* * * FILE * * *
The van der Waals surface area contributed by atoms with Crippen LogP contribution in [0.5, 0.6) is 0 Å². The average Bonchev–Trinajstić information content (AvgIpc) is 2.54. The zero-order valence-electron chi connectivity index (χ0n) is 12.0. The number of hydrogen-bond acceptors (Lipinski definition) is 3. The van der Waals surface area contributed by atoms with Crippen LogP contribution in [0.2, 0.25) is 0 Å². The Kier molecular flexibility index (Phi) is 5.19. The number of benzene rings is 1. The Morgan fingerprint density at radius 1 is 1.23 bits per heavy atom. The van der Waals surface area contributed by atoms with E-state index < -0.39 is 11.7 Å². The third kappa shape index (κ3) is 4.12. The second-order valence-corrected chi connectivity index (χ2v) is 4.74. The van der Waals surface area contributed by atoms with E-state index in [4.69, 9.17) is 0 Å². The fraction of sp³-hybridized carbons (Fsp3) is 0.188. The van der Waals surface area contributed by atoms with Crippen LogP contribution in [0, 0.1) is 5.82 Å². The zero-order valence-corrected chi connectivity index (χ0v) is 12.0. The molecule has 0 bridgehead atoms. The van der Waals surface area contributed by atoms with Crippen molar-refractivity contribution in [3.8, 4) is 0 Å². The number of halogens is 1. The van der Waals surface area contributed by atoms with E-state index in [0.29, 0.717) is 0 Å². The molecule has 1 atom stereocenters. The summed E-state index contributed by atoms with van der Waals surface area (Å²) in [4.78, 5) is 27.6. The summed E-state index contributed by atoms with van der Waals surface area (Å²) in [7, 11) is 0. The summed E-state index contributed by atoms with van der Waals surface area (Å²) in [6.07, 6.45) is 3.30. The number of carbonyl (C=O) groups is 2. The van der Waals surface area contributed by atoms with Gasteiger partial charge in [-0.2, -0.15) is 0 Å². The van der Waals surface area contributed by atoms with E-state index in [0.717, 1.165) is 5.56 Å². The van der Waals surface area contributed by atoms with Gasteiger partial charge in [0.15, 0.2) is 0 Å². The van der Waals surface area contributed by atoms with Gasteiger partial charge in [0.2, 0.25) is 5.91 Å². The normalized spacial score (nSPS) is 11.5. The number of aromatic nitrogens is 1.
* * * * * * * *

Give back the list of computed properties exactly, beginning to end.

The van der Waals surface area contributed by atoms with Crippen LogP contribution in [0.5, 0.6) is 0 Å². The average Bonchev–Trinajstić information content (AvgIpc) is 2.54. The zero-order valence-electron chi connectivity index (χ0n) is 12.0. The number of hydrogen-bond acceptors (Lipinski definition) is 3. The van der Waals surface area contributed by atoms with Crippen LogP contribution in [0.2, 0.25) is 0 Å². The Kier molecular flexibility index (Phi) is 5.19. The number of benzene rings is 1. The Morgan fingerprint density at radius 1 is 1.23 bits per heavy atom. The van der Waals surface area contributed by atoms with E-state index < -0.39 is 11.7 Å². The third kappa shape index (κ3) is 4.12. The second-order valence-corrected chi connectivity index (χ2v) is 4.74. The van der Waals surface area contributed by atoms with E-state index in [4.69, 9.17) is 0 Å². The fraction of sp³-hybridized carbons (Fsp3) is 0.188. The van der Waals surface area contributed by atoms with Crippen LogP contribution in [0, 0.1) is 5.82 Å². The zero-order valence-corrected chi connectivity index (χ0v) is 12.0. The molecule has 0 bridgehead atoms. The van der Waals surface area contributed by atoms with Crippen molar-refractivity contribution in [3.8, 4) is 0 Å². The number of halogens is 1. The van der Waals surface area contributed by atoms with E-state index in [0.29, 0.717) is 0 Å². The molecule has 1 atom stereocenters. The summed E-state index contributed by atoms with van der Waals surface area (Å²) in [4.78, 5) is 27.6. The summed E-state index contributed by atoms with van der Waals surface area (Å²) in [7, 11) is 0. The summed E-state index contributed by atoms with van der Waals surface area (Å²) in [6.07, 6.45) is 3.30. The number of carbonyl (C=O) groups is 2. The van der Waals surface area contributed by atoms with Gasteiger partial charge in [-0.2, -0.15) is 0 Å². The van der Waals surface area contributed by atoms with E-state index in [0.717, 1.165) is 5.56 Å². The van der Waals surface area contributed by atoms with Gasteiger partial charge in [0.15, 0.2) is 0 Å². The van der Waals surface area contributed by atoms with Gasteiger partial charge in [0.2, 0.25) is 5.91 Å². The normalized spacial score (nSPS) is 11.5. The number of aromatic nitrogens is 1.